She was more tuned into when her hips were becoming less smooth and less coordinated. She was more clued into what the tension felt like in through her torso. And she knew when she needed to twist to help relieve it. She was more aware of her blades becoming stickier.

So her ability to notice when good feelings started to fade was a lot higher. And the reason why that's really powerful is even though her symptoms came back, they had not come back at the elevated place that they were when she had first started to see me. Instead, she was making progress. She was tuning into what her body needed.

She wasn't right back at the start. She wasn't right back at red light pain. She was able to tune into her body. She was able to tune into what the symptoms were asking of her. She was able to tune into how the sensations were signs. So it takes this idea of symptoms are something to solve, they are a problem to solve, and they're also signals.

So then, as a result, she gained more power, she gained more clarity. She gained more confidence that even though her knees have arthritis, that she was able to do so much more with them. Her myofascial tissue still had a whole lot of potential to support her. And that's what's really powerful here.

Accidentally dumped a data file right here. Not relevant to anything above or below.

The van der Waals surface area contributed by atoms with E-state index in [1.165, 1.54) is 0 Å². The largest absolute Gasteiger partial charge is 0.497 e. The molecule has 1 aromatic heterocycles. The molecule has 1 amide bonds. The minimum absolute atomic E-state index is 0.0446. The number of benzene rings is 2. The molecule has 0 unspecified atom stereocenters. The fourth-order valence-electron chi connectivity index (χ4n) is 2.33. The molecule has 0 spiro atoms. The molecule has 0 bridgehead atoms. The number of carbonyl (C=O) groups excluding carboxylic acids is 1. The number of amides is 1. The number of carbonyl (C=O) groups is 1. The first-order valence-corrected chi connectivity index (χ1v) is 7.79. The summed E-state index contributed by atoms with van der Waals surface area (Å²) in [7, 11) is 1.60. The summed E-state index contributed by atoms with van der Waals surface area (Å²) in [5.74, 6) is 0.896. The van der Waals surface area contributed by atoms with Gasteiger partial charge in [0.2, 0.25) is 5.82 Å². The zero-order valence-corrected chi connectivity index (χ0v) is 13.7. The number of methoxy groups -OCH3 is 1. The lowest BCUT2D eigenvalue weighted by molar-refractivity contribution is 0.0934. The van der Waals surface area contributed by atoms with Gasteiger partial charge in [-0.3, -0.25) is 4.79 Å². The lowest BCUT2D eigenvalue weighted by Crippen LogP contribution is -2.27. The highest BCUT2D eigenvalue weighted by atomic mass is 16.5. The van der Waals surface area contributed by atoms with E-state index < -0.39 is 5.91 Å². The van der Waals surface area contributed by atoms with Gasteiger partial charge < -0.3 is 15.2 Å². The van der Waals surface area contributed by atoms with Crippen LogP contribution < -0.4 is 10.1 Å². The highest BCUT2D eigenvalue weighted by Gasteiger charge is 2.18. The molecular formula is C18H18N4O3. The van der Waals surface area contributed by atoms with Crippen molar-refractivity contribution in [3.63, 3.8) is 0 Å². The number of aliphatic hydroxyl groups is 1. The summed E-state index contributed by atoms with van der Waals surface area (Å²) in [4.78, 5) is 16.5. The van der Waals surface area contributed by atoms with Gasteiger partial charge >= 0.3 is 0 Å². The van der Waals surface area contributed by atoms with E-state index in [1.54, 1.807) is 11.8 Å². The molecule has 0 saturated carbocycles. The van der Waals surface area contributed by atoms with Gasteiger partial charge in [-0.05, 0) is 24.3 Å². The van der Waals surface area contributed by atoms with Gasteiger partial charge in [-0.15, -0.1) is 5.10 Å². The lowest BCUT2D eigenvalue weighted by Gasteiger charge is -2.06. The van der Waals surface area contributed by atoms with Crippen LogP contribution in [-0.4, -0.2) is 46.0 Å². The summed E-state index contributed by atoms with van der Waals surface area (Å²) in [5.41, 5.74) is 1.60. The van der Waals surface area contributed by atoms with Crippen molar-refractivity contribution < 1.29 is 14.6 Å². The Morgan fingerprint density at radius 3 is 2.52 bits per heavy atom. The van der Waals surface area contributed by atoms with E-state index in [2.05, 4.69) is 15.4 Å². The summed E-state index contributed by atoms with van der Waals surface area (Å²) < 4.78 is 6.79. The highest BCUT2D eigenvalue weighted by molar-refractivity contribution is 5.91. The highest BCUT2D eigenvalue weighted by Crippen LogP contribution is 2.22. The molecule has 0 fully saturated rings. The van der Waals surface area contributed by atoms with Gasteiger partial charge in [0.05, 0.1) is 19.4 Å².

So many people recognize that they can feel good, and they can also feel crappy. And that good feeling will fade is what they believe. And then when they feel crappy, then they need to do something to feel better. And there's a lot of truth to that. And what I'm offering through this episode in then the upcoming episodes around knees, hips, balance, no matter how old or how young you are, your age does not matter.

The key is that there's significant change that's still available, even if there is skeletal degeneration and or inflammation. That there's still a lot of potential within your tissue if you can tune into it, if you can listen to it, and if you can intervene at that whisper level.

And when you can listen to them at that whisper level, now you can begin to intervene. You get more clarity, you have more connection, you rely on and can interact with that inner feedback mechanism. You and your body are working collectively together to help you move in the direction that you want to move. And then you become surprised at the possibility of what you can do when you recognize that your body is actually engaging with you. Listen to the whispers and you don't have to hear the screams.

I hope you enjoyed that episode. If there's questions that arise out of it, send us an email to [email protected]. If you enjoy listening to this podcast, you're going to want to check out Your Age Does Not Matter, where we take this material to the next level. Join me at youragedoesnotmatter.com. And that is does not matter, full words, youragedoesnotmatter.com. See you there.